By Budd Bailey, Buffalo Sports Page Columnist
It’s too early to start giving out nightly updates on what the playoff race looks like the Eastern Conference of the National Hockey League. After all, a lot can happen in two months.
However, it’s not too early to look at trends concerning a team’s play as we head into those two months. When it comes to the Buffalo Sabres, that trend is discouraging for all concerned.
The Sabres opened up a seven-game homestand on Friday night, and their performance transformed the lowly Chicago Blackhawks into something like the teams from their past that could beat anyone and usually did. The Blackhawks skated away with a 7-3 win before 18,205 who drove on bumpy, snow-covered roads and walked through bitter cold to get to the game.
Those fans could have used some reasons to stand up, jump around, and cheer, if only to warm up, but the Sabres didn’t get them many opportunities to do that.
In fact, the score provided all of the information you might need to determine how the game went.
“You can’t win giving up seven goals, or at least we’re not going to do that,” Jack Eichel said. “We should realize that.”
The captain is correct. Buffalo has gone 2-6 in its last eight games, and it has allowed 35 goals in the process. The Sabres allowed at least four goals in six of those eight games.
All of that did not escape the attention of Buffalo coach Phil Housley, who did a reasonably good job of controlling his emotions that were bubbling about an inch under the surface during the postgame news conference.
“I think we’re too busy trying to score goals,” he said. “When the puck gets turned over, we look for someone else to get back. There’s a lack of respect of our own net.
“On five of the seven goals (that Chicago scored), the puck was on our stick. We were trying to make plays through people against a team that was very effective off the rush. That’s crept into our thinking, and you can see the result. The minuses are going to pile up. The five-on-five differential is going to go up. What are we going to do? We’re going to work on it tomorrow.”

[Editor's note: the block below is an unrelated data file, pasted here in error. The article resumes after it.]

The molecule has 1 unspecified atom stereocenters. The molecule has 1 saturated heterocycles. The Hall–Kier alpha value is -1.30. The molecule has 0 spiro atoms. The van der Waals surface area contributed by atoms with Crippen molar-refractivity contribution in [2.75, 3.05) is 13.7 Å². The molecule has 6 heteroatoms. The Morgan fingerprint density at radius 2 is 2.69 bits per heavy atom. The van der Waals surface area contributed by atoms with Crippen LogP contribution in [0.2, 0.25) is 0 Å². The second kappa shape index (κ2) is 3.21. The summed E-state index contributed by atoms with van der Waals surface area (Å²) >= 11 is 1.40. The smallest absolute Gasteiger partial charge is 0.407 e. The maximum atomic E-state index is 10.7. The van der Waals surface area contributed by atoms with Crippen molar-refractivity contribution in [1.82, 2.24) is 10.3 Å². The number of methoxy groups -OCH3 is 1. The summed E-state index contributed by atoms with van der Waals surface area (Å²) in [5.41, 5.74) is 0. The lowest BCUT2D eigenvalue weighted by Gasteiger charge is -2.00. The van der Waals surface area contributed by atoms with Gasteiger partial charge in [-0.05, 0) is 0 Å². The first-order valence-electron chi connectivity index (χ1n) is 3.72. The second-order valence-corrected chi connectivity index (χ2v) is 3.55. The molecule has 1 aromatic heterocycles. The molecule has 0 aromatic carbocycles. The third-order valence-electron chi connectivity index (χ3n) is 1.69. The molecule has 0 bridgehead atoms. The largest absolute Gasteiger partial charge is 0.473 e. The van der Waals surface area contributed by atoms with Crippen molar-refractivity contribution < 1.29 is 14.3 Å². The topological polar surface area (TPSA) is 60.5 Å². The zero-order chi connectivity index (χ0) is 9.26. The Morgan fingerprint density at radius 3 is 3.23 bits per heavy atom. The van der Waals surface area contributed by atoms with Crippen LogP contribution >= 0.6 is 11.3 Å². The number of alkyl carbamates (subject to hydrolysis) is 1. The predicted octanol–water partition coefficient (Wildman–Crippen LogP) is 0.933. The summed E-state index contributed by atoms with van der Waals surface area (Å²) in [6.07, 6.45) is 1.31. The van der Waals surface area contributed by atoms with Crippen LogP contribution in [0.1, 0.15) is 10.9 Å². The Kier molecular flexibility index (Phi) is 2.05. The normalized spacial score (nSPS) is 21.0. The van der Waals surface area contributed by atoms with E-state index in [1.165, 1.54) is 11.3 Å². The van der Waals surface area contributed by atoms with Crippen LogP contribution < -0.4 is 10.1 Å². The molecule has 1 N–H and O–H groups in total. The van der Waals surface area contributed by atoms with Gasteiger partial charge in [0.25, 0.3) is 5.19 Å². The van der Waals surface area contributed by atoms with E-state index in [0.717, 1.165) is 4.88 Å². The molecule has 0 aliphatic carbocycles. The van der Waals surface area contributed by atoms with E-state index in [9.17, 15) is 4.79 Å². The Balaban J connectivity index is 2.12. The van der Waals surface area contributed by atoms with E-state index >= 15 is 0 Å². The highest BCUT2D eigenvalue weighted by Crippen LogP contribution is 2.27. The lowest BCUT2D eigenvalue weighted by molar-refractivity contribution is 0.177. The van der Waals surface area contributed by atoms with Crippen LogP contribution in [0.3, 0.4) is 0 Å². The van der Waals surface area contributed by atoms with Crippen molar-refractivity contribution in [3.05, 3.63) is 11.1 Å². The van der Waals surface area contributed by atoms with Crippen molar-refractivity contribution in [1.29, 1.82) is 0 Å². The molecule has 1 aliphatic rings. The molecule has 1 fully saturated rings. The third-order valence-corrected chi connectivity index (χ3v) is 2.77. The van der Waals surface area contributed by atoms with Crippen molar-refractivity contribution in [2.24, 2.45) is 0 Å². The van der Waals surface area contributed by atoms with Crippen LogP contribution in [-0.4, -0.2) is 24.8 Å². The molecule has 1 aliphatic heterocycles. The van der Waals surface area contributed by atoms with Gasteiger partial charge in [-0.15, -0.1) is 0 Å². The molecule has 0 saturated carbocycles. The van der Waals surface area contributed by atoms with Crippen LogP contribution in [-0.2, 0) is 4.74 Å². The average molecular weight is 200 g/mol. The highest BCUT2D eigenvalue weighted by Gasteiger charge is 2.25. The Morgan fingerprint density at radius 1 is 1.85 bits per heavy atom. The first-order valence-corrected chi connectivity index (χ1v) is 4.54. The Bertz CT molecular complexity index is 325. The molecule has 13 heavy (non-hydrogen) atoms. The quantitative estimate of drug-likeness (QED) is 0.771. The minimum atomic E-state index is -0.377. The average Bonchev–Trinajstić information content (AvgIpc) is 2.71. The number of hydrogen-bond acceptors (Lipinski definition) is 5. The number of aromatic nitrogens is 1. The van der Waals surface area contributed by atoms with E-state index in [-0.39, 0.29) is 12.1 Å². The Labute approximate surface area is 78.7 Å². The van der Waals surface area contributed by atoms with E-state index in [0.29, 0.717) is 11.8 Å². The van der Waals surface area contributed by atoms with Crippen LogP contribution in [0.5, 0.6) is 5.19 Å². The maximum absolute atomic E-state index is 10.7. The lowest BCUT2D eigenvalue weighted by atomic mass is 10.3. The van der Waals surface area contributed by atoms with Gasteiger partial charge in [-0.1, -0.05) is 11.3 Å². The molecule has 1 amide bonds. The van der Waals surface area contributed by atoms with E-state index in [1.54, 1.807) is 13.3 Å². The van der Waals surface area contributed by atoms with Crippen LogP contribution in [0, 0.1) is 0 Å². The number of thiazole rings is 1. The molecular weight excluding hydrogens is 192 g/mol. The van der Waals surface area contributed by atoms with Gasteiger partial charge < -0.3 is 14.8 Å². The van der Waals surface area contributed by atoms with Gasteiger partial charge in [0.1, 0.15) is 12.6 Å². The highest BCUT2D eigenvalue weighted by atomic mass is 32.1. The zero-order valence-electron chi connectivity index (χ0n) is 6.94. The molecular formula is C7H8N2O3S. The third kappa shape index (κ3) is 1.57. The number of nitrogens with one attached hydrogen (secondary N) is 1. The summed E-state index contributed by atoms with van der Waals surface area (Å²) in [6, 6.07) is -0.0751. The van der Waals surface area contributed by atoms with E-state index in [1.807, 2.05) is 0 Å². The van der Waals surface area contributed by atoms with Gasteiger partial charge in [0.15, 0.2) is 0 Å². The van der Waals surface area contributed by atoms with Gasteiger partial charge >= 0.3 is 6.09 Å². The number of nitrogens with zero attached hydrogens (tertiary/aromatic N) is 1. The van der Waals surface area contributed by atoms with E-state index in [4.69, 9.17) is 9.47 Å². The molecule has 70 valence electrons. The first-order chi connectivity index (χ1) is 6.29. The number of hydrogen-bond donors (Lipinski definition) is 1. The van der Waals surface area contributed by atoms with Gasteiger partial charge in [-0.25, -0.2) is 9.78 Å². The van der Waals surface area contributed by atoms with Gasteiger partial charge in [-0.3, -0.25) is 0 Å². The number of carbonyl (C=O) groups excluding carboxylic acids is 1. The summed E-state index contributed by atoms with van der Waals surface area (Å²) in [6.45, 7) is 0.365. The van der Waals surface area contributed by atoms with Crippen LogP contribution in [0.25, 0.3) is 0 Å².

This was an odd game, especially against a team that had 15 more losses than wins entering the contest. There were stretches in the first period when neither team was able to complete more than one pass in a row. The Sabres probably had the better of the play, but had nothing to show for it. However, Drake Caggiula had a late goal in the period to give Chicago the lead, and the Blackhawks no doubt smelled an opportunity.
Thus inspired, Patrick Kane got the 900th point of his career in front of his friends and family from South Buffalo with a goal in the first minute of the second period. That was soon followed by a score from Duncan Keith, one that symbolized the problems that Buffalo goalie Carter Hutton has been having as of late.
“I was a little bit off,” Hutton said. “In my world, if you are a little bit off, they can make you pay. (Keith’s goal) was a bad goal and a backbreaker. Earlier in the season, I made those big saves. Now I’m just missing them. I need to be better.”
And when Eichel got Buffalo on the scoreboard with two minutes left in the second period, Brandon Saad scored 90 seconds later to make it 4-1. The Blackhawks seemed to make Buffalo pay whenever they had an odd-man break in that period. The Sabres heard plenty of boos as they headed for the dressing room.
Eight minutes of fun
Still, there was time for a comeback. Linus Ullmark replaced Hutton in goal, and the Sabres responded with the first 11 shots of the period. Since two of them went in, Buffalo was down by a goal with more than 12 minutes left.
“In the third we did a good job of putting the puck on the net, and we got rewarded,” Casey Mittelstadt said.
But Connor Murphy restored order with a goal with 8:36 left, a score that just took the heat right out of the building on a shot that Ullmark had to stop to keep the Sabres’ hopes alive. Kane had an empty-netter to complete a four-point night, and Saad got one last goal with 38 seconds left when Buffalo was suitably discouraged from a bad night at the office.
And that led to discouraged comments in the locker room afterwards.
“We have no respect for our own end,” Jason Pominville said. “We made those guys look really good. Everything they got, we gave them. That’s not going to let you win many games at this time of the year.”
If the Sabres keep playing like this during the homestand, the playoff talk around town will quickly disappear. Buffalo will try to rediscover a commitment to defensive play on Tuesday against Minnesota.
(Follow Budd on Twitter @WDX2BB)